Russian-born US abstract sculptor. One of the leading exponents of constructivism, he was one of the first artists to make kinetic sculpture. In later works he often used transparent plastics in works that attempt to define space rather than occupy it, as in Linear Construction (1942; Tate Gallery, London).
Gabo and his brother Antoine Pevsner published their ideas in the Realist Manifesto (1920). From this period date many of Gabo's most important works, including geometric constructions in metal and transparent plastic and the Vibrating Rod (1920; Tate Gallery, London), one of the earliest sculptures employing real motion. In the 1920s he taught at the Bauhaus school of design in Germany.
Gabo, born in Bryansk, studied engineering and medicine in Russia and Germany. On a visit to Paris in 1913 he made contact with avant-garde artists and turned to sculpture. He began using the name Gabo in 1915. During World War I he was in Stockholm, Sweden, working with his brother. There he made his first sculptures constructed from metal and wood which were concerned with plane surface rather than volume, such as Constructed Head No 2 (1916; Tate Gallery, London). He returned to Russia after the Revolution, where he sided with those artists who believed in the continuation of pure art as opposed to those, like Vladimir Tatlin, who thought that art should serve strictly practical purposes. In 1922 Gabo left Russia for good and moved to Berlin, teaching at the Bauhaus, and 1935–1945 he was in Britain, where his presence gave considerable impetus to the development of abstract art. He settled in the USA in 1946.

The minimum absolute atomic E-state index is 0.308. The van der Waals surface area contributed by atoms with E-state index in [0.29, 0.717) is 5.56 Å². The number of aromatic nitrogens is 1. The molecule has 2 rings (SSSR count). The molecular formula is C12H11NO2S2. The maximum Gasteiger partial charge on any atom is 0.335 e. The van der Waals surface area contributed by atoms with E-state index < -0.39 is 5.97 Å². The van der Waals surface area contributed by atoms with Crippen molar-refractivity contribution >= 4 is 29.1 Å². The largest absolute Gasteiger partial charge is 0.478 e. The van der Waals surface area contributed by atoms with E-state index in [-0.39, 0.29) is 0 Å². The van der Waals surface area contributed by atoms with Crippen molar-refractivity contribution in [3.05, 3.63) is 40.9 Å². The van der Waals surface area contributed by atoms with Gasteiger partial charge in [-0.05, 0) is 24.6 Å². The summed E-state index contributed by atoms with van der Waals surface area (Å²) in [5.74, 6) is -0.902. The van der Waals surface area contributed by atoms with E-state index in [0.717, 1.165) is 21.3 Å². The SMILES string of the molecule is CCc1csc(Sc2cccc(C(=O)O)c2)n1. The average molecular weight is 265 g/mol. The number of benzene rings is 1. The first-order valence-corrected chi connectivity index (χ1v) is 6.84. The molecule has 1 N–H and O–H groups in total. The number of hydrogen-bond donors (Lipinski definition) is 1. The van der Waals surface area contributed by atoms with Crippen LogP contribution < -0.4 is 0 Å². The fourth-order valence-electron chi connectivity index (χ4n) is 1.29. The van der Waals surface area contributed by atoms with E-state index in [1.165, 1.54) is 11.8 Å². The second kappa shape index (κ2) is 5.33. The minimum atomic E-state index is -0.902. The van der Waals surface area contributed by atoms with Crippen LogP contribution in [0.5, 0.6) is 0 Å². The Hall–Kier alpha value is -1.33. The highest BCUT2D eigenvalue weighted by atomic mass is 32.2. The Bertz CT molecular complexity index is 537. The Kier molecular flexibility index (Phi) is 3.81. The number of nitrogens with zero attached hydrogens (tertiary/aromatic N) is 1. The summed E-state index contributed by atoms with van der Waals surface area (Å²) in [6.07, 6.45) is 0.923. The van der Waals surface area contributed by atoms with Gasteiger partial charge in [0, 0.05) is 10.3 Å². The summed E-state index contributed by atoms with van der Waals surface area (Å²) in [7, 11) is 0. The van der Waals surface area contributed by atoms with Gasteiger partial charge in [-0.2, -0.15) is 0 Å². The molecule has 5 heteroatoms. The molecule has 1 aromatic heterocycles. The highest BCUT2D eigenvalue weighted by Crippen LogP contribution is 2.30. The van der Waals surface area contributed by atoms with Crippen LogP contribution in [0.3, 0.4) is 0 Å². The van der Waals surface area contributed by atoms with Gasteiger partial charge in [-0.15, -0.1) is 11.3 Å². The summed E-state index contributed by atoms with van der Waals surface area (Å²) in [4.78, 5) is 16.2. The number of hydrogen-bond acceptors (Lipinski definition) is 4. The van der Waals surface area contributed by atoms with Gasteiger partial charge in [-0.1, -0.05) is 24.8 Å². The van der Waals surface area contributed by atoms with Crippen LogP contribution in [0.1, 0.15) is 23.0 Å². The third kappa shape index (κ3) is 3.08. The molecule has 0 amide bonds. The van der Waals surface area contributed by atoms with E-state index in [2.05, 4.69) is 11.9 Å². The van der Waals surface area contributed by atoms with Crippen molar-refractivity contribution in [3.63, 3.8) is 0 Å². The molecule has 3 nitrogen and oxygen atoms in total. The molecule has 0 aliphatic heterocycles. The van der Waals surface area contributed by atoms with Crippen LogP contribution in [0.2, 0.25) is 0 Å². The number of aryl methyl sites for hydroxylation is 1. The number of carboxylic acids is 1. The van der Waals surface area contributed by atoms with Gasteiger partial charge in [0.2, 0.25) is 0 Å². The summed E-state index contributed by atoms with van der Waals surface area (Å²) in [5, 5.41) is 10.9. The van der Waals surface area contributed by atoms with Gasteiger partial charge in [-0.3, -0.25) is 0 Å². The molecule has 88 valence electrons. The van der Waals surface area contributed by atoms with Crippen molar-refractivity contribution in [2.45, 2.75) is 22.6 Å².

Many of his drawings and sculptures are in the Tate Gallery, London.
Sculpture of the 20th Century
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